If you were to make a list of the great empires of the world in the year 1300, it would have to start with the Mongol Empires, ruled by the descendants of the great Genghis Khan himself:
- The Yuan Dynasty (which ruled most of the modern nations of China, Korea, and Mongolia)
- The Chagatai Khanate (which ruled over a huge chunk of central Asia that is now divided between China and a number of former Soviet states)
- The Golden Horde (which ruled almost half of modern-day Russia)
- Il-Khanate (which ruled Persia, Afghanistan, Iraq, and Syria)
Those empires are responsible for modern civilization. The Mongols conquered the world, and in their wake they set up trade networks that spread Chinese technologies to the Islamic world, Islamic technologies to China, and both to Europe. The European Renaissance doesn’t happen without Chinese paper, Chinese printing presses, Chinese gunpowder, Islamic (and Indian) mathematics, and Islamic steel–and that all gets to Europe thanks in large part to the Mongols.
Other than that, there are really only three empires of note (given that the Aztec and Incan empires had not yet risen):
- The Delhi Sultanate (which ruled most of Northern India and Pakistan)
- The Mamluk Sultanate (which ruled Egypt and the entire Mediterranean coast between Lebanon and Tunisia)
- The Empire of Mali (which ruled most of West Africa)
As impressive as the Mongols were, there were two empires who defeated them militarily: The Delhi Sultanate, because of a humid climate (which messed with Mongolian bows) and Indian elephants; and the Mamluk Sultanate, thanks to skilled leadership and an incorporation of Mongolian tactics and technologies. And as for Mali? It was only the richest empire of them all, being home to some of the most prolific gold and salt mines in the world. In 1347 the King of Mali, Mansa Musa, went on an Islamic pilgrimage to Mecca (hajj), and he spread so much wealth that it caused massive inflation in the local economies where he passed.
So, now lets say that you are a student of history, interested in learning about these great empires that paved the way for the modern world. Well, a brief perusal of Amazon will demonstrate that there are plenty of books on the Mongols, especially the Russian and Chinese branches. There are fewer books on the Delhi Sultanate, but it still isn’t hard to find good, scholarly work on that period of Indian history. Histories of the Mamluks tend to focus on their roles in the Crusades or their place in the larger swath of Egyptian history, but even so there are good works on the medieval Egyptians as well.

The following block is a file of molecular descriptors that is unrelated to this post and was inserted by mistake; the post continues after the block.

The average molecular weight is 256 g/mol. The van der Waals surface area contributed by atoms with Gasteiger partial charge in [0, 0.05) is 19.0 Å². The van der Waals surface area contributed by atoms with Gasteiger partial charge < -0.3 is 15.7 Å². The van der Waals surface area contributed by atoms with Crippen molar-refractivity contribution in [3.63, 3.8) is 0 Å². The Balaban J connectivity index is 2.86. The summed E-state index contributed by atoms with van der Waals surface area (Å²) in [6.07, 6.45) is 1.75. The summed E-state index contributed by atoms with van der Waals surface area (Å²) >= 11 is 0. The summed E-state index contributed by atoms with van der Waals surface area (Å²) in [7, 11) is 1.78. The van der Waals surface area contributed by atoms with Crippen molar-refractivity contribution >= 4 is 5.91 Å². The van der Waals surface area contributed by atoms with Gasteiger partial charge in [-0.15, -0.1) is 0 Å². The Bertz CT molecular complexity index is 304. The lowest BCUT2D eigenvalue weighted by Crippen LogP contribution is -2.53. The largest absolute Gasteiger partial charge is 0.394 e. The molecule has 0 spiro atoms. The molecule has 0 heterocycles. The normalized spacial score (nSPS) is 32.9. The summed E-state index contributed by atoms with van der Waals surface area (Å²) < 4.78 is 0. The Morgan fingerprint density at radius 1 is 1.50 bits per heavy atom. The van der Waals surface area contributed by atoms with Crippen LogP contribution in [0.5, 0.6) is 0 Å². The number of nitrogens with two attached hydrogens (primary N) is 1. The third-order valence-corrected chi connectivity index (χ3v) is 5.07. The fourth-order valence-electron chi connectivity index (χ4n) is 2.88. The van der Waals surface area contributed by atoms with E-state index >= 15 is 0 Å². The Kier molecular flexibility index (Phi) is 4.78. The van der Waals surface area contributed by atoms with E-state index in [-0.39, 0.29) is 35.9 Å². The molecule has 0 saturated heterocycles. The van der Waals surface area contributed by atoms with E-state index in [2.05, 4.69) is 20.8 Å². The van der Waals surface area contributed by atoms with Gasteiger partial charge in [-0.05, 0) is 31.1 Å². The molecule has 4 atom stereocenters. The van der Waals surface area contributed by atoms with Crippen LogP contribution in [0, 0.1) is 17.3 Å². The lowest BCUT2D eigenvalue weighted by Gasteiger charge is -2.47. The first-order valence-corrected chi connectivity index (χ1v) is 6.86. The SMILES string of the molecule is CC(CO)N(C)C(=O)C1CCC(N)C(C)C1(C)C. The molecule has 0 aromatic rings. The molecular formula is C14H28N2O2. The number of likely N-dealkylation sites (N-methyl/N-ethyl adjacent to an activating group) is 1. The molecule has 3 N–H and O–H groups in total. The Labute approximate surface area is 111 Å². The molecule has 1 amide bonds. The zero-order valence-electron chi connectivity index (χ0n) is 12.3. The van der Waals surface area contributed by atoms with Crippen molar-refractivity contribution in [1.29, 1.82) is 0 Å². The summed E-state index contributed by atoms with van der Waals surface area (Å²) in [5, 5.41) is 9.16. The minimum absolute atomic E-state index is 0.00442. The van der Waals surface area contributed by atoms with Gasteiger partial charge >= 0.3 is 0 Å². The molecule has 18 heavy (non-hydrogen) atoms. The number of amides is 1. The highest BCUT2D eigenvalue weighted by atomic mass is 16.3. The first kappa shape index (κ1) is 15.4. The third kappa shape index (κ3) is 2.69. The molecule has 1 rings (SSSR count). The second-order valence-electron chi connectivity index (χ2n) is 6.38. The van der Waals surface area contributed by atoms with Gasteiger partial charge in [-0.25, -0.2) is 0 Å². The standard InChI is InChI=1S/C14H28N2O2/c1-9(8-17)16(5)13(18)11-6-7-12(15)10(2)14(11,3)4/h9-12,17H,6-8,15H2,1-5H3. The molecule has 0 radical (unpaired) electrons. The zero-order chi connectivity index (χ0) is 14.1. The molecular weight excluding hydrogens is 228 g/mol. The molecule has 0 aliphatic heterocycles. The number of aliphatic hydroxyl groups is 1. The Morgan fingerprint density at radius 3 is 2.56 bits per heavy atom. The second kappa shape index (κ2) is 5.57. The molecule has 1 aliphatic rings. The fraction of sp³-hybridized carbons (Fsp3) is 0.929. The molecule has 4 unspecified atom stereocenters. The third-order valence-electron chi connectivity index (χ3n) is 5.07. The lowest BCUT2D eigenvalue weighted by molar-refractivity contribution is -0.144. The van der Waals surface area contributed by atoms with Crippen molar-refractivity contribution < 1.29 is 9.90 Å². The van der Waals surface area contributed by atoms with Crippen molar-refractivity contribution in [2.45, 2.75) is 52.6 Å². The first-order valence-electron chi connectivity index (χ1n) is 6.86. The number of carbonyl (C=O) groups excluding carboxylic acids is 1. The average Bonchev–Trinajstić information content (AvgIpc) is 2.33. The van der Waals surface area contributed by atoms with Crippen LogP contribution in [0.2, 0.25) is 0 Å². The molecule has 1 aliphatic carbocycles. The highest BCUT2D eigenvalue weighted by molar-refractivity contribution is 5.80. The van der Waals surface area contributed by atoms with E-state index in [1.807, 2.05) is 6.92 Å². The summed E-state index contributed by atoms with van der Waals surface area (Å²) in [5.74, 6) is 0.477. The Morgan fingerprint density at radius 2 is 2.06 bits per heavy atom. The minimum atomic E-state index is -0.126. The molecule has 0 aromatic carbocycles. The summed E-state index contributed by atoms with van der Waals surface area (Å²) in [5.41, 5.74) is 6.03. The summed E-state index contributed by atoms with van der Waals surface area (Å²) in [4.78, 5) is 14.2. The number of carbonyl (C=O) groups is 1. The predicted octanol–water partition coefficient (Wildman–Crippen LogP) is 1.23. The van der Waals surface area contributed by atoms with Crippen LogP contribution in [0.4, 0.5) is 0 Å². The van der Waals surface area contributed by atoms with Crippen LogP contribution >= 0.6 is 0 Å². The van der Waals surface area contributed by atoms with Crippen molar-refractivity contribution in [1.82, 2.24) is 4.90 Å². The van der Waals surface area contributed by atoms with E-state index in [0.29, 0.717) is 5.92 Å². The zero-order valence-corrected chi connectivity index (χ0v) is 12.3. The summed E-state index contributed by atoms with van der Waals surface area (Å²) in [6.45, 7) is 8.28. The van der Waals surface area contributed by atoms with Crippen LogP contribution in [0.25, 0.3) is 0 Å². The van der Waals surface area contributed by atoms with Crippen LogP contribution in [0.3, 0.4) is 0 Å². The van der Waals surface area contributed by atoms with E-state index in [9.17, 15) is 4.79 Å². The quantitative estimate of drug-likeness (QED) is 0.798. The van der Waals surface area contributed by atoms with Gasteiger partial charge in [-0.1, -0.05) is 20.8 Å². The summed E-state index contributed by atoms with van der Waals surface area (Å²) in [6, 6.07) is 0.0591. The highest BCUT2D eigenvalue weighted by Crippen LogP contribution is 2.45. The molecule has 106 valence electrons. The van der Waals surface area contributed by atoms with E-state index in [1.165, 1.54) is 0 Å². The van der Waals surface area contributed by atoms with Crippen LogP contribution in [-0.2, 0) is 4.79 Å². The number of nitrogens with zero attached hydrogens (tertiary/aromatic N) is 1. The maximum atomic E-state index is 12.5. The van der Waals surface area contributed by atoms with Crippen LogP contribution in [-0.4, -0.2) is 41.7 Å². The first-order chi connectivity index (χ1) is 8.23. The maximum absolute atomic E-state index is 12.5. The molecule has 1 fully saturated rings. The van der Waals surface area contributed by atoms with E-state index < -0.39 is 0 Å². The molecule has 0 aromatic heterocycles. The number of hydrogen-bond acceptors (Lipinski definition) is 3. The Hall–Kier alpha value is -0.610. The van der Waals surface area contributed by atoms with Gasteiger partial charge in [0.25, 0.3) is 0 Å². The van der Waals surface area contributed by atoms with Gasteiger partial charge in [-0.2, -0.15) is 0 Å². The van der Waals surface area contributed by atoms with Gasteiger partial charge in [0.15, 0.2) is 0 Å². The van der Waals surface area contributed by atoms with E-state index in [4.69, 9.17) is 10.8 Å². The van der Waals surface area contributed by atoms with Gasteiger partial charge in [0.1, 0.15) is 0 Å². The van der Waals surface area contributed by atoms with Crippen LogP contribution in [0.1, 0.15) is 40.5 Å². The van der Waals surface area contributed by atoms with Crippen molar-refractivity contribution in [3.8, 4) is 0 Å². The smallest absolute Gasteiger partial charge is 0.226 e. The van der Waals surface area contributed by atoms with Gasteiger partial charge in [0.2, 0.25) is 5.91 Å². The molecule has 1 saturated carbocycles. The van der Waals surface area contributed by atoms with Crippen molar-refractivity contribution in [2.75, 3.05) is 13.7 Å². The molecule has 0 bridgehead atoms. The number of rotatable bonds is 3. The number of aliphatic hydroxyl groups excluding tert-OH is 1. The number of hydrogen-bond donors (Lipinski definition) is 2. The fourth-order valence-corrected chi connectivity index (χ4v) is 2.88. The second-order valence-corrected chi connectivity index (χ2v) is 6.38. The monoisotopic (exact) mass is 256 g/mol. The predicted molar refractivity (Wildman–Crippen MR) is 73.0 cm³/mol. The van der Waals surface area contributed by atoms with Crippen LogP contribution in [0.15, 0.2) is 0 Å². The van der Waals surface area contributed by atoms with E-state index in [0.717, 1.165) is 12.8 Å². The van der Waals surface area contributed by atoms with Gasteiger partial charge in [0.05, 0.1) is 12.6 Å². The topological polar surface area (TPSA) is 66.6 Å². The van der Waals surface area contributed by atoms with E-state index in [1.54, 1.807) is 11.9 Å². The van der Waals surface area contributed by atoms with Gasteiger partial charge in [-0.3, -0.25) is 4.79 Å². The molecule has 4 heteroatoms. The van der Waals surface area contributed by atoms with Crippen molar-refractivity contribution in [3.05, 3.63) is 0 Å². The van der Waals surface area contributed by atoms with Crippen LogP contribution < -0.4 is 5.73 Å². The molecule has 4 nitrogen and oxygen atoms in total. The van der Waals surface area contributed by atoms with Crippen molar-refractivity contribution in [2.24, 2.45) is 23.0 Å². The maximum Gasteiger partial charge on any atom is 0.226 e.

And Mali? A kingdom that ruled most of West Africa for over three hundred years and at it’s height was the largest empire in the world not ruled by a Khan? You have a selection of children’s books to choose from. Oh, I just got through reading one of them, and it was excellent (“The Royal Kingdoms of Ghana, Mali, and Songhay” by Patricia and Fredrick McKissack). It is probably the best history book I’ve ever read that is appropriate for a fourth grader, all 100 pages of it. And it is clearly the most highly reviewed history book on West Africa on Amazon.
So why this hole in the publishing industry? After all, archaeologists go to West Africa and study what they find, the same as in China, India, Egypt, and Europe. Mali was an open and literate society; Islamic travelers, including the renowned Ibn Batutta, visited it and wrote about it, and Islamic merchants sent goods in and out of Mali regularly, carrying stories with them about what they saw to the Middle East and even Europe. Mali also had a rich tradition of oral history, which survived into modern times, and provides a jumping off point for historical scholarship. Which is to say that their is no scholarly reason for Mali to be less studied or less written about than any other kingdom or empire of that era.
And besides, there is clearly a market for history books for kids about Mali. There are two overviews of the great West African empires (Ghana, Mali, and Songhai) and two biographies of the greatest Mali kings (Mansa Musa and Kanianga), among others. So is the problem that history books for adults about Mali don’t get written, that they don’t get published, or that they sell enough copies to rise out of obscurity? And why?
To be honest, I don’t know. The obvious answer, of course, is racial bias on someone’s part–the scholarly community, the publishing industry, the book buying public, etc. But if there is one thing I’ve learned as I’ve grown older, it’s that bias of all kinds is a lot more subtle than we often think.
For instance, if the bias is with scholars, then why aren’t African American historians writing books on Mali? In fact, in the 1960s and 1970s there was a period of time when African American thinkers starting trying to look back to their pre-slavery past for inspiration; but that movement seems to have died out. African American historians exist, of course, and many of them write books–but they seem no more likely to write books on Mali these days than their white colleagues.
So I’m left with a frustrated desire to know more and a lingering sense that all is not right with the state of the world.